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review 2017-08-21 02:57
The Dinosaur Lords by Victor Milan
The Dinosaur Lords: A Novel - Victor Milán

Warning: this book includes on-page rape and detailed descriptions of violence. Many characters die.

In the world of Paradise, humans exist alongside dinosaurs. The tame (or, in some cases, relatively tame) dinosaurs are treated much like our pets and livestock. People breed and train dinosaurs for hunting, riding, and fighting.

When I first heard of this book, it was described as Game of Thrones meets Jurassic Park. There are the dinosaurs plus medieval-ish fantasy politics - as far as tone and overall feel goes, it's more like Game of Thrones than Jurassic Park. The four main players are: Karyl Bogomirskiy, a famed dinosaur knight who is one of the few to ride a Tyrannosaurus rex; Rob Korrigan, a minstrel and dinosaur master (trains and cares for fighting dinosaurs and dinosaur mounts); Jaume, famed dinosaur knight and poet, the Imperial Champion of Emperor Felipe, and the fiance of Princess Melodia; and Melodia, who is eager to do important things but seems doomed to waste away in the palace.

This was mostly focused on politics, and unfortunately that politics bored me. I also had a tendency to lose track of what people were doing and why. For example, for a while there I thought Jaume and his soldiers were marching towards the location where Karyl and Rob were training peasants to fight. But no, they were riding towards a completely different area. They didn’t start going towards Karyl and Rob’s location until late in the book (I’m guessing they’ll meet in Book 2?).

It felt like I was supposed to at least be rooting for Jaume, Karyl, Rob, and Melodia, but for the most part I had trouble caring about them. Jaume’s romantic entanglements were exhausting. He was in a relationship with both one of his fellow knights (or not a knight, but at least part of his group? I can’t remember) and Melodia. The problem was that both Melodia and Pere seemed to want Jaume to love them best. Melodia was happy to share Jaume as long as she was more important to him than Pere, and Pere would likely have preferred his relationship with Jaume to be monogamous. Jaume, for his part, seemed to think everything was fine. It bothered me that Milan never really dealt with or resolved these issues, just...made them go away.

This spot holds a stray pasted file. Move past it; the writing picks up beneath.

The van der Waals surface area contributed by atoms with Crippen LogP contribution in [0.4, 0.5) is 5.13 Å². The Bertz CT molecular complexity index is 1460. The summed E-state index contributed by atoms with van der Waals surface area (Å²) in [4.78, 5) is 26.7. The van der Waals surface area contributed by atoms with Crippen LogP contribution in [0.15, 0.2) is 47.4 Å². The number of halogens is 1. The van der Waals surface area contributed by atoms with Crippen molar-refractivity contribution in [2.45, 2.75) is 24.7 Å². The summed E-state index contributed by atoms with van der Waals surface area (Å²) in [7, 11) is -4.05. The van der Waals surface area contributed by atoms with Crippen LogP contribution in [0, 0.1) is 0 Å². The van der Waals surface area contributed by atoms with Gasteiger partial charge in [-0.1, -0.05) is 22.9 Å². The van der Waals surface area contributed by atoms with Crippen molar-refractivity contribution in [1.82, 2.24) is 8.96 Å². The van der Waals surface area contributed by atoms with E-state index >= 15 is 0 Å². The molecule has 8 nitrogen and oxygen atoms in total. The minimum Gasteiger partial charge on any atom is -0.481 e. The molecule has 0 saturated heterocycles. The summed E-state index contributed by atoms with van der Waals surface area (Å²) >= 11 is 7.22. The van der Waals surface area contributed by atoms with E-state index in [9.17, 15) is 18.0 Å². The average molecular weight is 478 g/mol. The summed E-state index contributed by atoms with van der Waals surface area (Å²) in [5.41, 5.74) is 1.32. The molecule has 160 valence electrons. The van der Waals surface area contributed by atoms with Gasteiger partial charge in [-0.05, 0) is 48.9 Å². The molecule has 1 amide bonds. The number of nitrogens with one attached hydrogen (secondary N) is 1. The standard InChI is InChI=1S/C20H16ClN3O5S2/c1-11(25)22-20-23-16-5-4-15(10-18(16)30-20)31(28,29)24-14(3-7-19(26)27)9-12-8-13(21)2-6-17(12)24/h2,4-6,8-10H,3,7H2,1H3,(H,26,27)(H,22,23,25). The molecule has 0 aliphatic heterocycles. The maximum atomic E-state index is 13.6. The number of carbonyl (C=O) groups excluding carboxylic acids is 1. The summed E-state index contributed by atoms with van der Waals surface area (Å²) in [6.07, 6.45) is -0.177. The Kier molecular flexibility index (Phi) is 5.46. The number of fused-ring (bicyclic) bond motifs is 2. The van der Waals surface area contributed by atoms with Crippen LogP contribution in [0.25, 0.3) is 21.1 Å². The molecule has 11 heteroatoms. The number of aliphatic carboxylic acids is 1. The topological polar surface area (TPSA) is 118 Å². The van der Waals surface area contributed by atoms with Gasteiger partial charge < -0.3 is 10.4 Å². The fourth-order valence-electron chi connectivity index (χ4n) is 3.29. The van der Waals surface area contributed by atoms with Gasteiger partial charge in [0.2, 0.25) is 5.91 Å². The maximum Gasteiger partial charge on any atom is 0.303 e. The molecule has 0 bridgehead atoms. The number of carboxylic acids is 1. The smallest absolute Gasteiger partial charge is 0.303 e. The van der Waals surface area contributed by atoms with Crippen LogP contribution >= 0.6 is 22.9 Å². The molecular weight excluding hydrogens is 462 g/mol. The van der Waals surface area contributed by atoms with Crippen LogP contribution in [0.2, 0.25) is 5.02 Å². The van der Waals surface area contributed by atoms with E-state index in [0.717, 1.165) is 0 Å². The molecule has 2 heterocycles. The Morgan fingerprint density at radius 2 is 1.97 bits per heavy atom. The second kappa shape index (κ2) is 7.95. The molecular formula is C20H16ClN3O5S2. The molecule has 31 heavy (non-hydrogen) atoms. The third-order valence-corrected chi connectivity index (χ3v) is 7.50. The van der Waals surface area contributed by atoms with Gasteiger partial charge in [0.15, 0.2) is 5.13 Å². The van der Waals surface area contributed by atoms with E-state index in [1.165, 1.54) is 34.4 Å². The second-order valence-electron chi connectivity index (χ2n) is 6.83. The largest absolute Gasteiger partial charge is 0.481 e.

Karyl was cardboard, a fallen legendary character who was clearly destined to become legendary again. Rob thought he was awesome, so readers were supposed to think so too. Oh, and Rob. I seriously disliked him. I think he was supposed to be the “loveable rogue” of the bunch, but the more I read about him the more I wanted the author to ditch him. I couldn’t for the life of me understand why one minor female character slept with him. I thought for sure she was a secret spy or enemy, because I couldn’t understand what could possibly be appealing about him. I disliked just about everything about him except his dinosaur mount. One specific thing about him that bothered me was his habit of mentally trying to guess the gender of androgynous urchins. He mentally described one as “it,” before eventually deciding upon “he.” Hello! “They” exists and can be used as a gender neutral pronoun in English. Also, if a character was female and reasonably pretty, he probably leered at her at least once.